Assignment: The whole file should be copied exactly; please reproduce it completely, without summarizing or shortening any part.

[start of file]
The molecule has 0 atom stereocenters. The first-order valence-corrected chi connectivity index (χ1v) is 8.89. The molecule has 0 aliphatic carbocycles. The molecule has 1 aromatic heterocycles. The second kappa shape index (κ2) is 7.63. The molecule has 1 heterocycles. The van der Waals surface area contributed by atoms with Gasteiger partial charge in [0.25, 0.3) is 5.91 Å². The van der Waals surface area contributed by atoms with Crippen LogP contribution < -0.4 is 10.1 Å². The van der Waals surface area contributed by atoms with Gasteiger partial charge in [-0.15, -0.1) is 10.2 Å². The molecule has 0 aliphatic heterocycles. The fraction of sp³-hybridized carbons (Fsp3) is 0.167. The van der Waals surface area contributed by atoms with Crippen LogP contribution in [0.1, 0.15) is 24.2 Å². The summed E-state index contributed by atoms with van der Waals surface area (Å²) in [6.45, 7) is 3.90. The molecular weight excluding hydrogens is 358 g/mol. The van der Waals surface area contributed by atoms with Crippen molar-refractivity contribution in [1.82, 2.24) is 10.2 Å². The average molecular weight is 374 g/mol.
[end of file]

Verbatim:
The molecule has 0 atom stereocenters. The first-order valence-corrected chi connectivity index (χ1v) is 8.89. The molecule has 0 aliphatic carbocycles. The molecule has 1 aromatic heterocycles. The second kappa shape index (κ2) is 7.63. The molecule has 1 heterocycles. The van der Waals surface area contributed by atoms with Gasteiger partial charge in [0.25, 0.3) is 5.91 Å². The van der Waals surface area contributed by atoms with Crippen LogP contribution < -0.4 is 10.1 Å². The van der Waals surface area contributed by atoms with Gasteiger partial charge in [-0.15, -0.1) is 10.2 Å². The molecule has 0 aliphatic heterocycles. The fraction of sp³-hybridized carbons (Fsp3) is 0.167. The van der Waals surface area contributed by atoms with Crippen LogP contribution in [0.1, 0.15) is 24.2 Å². The summed E-state index contributed by atoms with van der Waals surface area (Å²) in [6.45, 7) is 3.90. The molecular weight excluding hydrogens is 358 g/mol. The van der Waals surface area contributed by atoms with Crippen molar-refractivity contribution in [1.82, 2.24) is 10.2 Å². The average molecular weight is 374 g/mol.